We are very excited to have this information available to a wide audience. Some of it comes from the chapter on the Caves of Loltún from An LDS Guide to the Yucatán, which was further refined in Daniel's presentation on the subject at one of the Book of Mormon Archaeological Forum's annual conferences. More information was gathered during the research and preparation of this final paper, which contains images of rarely-seen artifacts from various museum collections and a graphic prepared by Daniel that visually explains the surprising findings of stratigraphic digs from sections of the Loltún Caves. We wish to thank Jack Welch for the initial suggestion and for all those who participated and assisted in bringing all this information together in final form for the publication of this article.

Click here to read the full article online from BYU Studies.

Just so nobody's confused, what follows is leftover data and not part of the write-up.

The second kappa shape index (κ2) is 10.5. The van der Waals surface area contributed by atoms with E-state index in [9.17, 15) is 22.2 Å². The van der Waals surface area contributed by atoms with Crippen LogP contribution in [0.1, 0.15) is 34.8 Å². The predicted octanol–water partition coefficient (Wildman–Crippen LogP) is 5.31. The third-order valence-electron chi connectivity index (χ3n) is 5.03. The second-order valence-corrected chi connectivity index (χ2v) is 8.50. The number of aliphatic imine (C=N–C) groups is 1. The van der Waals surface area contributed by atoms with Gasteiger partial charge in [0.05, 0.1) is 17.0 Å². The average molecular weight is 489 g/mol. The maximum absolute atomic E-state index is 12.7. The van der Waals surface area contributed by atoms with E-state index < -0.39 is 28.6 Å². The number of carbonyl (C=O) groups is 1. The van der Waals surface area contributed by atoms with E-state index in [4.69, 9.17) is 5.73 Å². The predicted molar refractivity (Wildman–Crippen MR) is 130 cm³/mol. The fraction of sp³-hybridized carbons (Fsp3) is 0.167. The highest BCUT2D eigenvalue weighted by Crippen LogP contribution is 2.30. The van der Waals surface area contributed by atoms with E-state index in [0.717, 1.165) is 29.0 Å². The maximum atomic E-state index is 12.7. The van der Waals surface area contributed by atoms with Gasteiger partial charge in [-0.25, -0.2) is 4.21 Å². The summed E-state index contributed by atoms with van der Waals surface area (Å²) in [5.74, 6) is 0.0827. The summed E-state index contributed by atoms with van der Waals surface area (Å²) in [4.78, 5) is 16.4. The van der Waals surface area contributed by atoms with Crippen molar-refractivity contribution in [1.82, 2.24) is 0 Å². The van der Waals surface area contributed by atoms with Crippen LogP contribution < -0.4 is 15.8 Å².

18 September 2015

New YouTube content

Daniel has been figuring out how to organize his YouTube channel recently, and our videos are now organized in playlists. His presentations at the BMAF conferences are available, as well as videos of our first trip to the Yucatán Peninsula. He has been working lately on editing videos from our trip to Guatemala, Mexico, and Honduras to format it for YouTube. That work is still in progress, but should be up soon.

Watch Daniel's presentations on metals/plates and ancient horses.
Watch a video of our 2006 trip to the Yucatán.

04 July 2015

Getting closer to publication

With editing help from others, Daniel has finished rewriting his paper on evidence for horses in ancient America. The original text from his BMAF presentation has been formatted and updated to make it appropriate for inclusion in a scholarly journal. The last step was getting permissions for all the images included in it. Currently, it is schedule to be printed in the September issue of BYU Studies Quarterly.

Also, Daniel will be giving a fireside this Monday evening at the Rohnert Park chapel near his home. Anyone in the area that is interested is invited to attend.

28 March 2015

First post of the year: horses and silk